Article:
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Buy the Ticket, Take the Ride

Crazy eyesThis is me, circa last day of work (note the last-day crazy-eyes).  But more on that in a bit.

You could say I bought my ticket 8 years ago when I started taking interior design classes.  Sneaking out of my magazine job to head uptown to class, I’d perspire heavily on the 6 train, hoping equally that 1) no one saw me leave work at 5:30, and 2) I’d make it there on time.

It’s funny I used the word “sneak.” I don’t think anyone really cared what I was doing, but I did feel the need to hide my creative side back then out of fear that people would think I couldn’t devote myself fully to work and pursue something on the side.

But over time, things shifted. Perhaps I’ve become more open with sharing that other side.  I owe part of it to working for Google, a company that encourages its people to nurture their side gigs and fly their freak flags.  But I owe some of it to my own awareness, tuning in to the passage of time, aging and my own authenticity.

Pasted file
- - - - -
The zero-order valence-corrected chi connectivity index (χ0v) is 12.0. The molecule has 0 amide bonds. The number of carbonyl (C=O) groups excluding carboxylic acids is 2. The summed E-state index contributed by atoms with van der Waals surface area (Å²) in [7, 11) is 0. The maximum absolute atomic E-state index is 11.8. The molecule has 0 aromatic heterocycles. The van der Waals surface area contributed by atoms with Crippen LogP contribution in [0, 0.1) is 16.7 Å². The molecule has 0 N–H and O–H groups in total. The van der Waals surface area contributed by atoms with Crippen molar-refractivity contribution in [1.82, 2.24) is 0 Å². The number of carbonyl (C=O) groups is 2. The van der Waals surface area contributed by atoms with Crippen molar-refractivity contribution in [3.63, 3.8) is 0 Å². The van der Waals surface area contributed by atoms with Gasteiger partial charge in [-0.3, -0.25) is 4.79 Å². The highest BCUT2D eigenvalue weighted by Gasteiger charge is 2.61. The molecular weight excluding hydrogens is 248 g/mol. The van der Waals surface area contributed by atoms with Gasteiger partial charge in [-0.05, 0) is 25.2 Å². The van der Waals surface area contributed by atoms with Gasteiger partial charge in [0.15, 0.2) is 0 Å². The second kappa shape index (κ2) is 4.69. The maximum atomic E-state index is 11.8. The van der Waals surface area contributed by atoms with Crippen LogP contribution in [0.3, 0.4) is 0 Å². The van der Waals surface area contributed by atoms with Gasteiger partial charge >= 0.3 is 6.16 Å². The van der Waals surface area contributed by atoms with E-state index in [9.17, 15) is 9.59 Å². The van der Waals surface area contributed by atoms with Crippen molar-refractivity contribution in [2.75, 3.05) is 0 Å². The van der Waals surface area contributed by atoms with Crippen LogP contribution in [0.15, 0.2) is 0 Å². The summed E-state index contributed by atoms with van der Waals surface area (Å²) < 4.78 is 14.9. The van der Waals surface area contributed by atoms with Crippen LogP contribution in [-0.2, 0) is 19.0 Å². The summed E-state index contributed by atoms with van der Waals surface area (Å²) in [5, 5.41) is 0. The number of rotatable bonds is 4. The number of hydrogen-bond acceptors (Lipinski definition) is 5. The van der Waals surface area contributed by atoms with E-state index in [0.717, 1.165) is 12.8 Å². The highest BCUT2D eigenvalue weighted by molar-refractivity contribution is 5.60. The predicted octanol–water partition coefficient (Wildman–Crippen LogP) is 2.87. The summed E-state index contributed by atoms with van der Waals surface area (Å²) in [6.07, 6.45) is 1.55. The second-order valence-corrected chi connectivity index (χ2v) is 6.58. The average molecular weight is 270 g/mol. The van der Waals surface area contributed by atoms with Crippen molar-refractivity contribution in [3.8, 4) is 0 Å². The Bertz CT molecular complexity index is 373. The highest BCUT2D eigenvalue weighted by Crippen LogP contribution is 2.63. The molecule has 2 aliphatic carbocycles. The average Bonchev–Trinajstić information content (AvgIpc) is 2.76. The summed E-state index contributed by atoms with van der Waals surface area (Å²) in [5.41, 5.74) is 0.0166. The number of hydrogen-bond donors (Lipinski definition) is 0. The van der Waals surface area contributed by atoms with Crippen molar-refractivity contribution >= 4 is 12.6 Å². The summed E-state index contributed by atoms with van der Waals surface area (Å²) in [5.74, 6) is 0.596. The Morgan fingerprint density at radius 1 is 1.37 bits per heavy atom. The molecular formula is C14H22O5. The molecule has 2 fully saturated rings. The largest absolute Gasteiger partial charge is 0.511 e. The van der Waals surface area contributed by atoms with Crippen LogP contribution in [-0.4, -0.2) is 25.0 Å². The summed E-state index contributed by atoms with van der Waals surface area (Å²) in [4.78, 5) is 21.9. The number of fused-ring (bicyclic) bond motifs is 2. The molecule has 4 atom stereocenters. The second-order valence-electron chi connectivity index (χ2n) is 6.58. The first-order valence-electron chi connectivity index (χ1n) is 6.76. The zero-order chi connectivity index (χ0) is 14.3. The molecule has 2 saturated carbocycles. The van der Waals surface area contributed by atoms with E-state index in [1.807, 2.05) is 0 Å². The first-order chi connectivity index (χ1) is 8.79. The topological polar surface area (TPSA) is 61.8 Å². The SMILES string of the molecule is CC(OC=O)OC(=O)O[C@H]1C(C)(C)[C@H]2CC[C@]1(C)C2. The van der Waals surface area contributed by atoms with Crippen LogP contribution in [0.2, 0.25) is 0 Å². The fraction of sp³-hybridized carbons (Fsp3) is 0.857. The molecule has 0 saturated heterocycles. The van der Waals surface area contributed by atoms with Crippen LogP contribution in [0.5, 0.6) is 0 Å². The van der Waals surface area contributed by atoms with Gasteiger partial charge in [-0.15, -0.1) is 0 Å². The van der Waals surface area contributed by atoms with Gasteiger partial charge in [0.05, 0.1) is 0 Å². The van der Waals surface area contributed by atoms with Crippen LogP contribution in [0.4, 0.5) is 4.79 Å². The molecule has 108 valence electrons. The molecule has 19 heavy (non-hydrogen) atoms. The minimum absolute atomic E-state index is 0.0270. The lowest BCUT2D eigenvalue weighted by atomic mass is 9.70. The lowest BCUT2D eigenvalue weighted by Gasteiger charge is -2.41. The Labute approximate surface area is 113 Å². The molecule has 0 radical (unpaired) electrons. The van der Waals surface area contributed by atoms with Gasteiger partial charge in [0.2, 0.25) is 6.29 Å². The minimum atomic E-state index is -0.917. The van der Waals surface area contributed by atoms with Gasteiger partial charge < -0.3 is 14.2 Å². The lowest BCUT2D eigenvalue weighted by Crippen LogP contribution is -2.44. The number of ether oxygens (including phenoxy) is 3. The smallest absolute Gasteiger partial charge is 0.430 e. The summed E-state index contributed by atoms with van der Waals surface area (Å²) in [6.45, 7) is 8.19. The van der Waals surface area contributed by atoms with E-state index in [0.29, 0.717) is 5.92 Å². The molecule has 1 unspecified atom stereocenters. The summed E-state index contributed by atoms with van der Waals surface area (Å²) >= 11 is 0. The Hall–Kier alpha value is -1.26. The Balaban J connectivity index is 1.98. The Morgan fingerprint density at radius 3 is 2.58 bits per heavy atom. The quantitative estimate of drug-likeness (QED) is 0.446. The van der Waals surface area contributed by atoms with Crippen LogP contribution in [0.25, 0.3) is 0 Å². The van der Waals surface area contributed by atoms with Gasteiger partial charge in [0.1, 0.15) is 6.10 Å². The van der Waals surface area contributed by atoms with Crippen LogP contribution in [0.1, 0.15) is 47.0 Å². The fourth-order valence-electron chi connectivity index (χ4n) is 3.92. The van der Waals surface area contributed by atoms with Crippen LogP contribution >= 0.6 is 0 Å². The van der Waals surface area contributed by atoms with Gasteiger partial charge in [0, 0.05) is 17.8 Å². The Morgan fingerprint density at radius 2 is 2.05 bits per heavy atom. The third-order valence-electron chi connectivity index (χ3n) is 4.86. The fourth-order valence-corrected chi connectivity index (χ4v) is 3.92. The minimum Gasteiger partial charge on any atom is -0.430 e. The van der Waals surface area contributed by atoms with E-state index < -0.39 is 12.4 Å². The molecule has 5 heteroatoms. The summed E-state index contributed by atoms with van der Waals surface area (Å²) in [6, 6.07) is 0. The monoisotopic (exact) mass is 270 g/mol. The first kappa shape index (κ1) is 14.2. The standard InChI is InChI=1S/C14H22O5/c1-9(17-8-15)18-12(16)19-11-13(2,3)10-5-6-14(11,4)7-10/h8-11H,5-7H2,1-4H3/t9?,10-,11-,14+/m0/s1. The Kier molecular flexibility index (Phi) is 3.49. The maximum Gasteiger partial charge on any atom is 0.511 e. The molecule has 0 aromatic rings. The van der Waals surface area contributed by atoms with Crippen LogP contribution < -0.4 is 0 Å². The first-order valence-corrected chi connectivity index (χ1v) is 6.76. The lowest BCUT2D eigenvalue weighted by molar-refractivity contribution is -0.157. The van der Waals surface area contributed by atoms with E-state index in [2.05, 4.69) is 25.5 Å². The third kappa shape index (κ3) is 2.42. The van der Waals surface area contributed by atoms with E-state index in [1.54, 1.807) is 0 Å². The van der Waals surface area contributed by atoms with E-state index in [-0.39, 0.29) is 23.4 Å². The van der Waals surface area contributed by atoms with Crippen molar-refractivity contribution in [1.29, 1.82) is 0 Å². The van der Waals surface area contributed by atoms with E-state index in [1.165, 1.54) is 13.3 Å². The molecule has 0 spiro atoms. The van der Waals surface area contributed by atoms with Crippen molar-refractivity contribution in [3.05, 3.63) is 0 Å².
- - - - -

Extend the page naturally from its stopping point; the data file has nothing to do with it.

This has all shone a light on how I spend my time. And I’m not talking about spare time per se; I’ve already tackled the matter of making sure I have it and spend it wisely.   I’m talking about those workday hours that tick by between 9-5, those hours of life we’re told – at least my generation – to make a living.

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View from the Goog

Aren’t those equally precious?  Mine have served me well, especially after 6 years at a company that’s made me feel appreciated and rewarded, alongside some of the best people ever.  But I’ve had a nagging feeling that my creative side work was ready for its time.

SO!
I left my job.

I’m now an intern at an interior design firm here in the city.  With a month under my belt, it’s been exciting, humbling, rewarding and overwhelming at once. I walk out at night tired and spent, but happy.

I’ve found there’s a sense of feeling lighter that comes from new and different work.  This new work feels organic to who I am, and allows me to combine things that come most naturally but that I also enjoy: thinking creatively, drawing stuff, solving problems (dare I say #puzzles), and working with people. And I’m hoping this intersection may actually provide a sustainable career.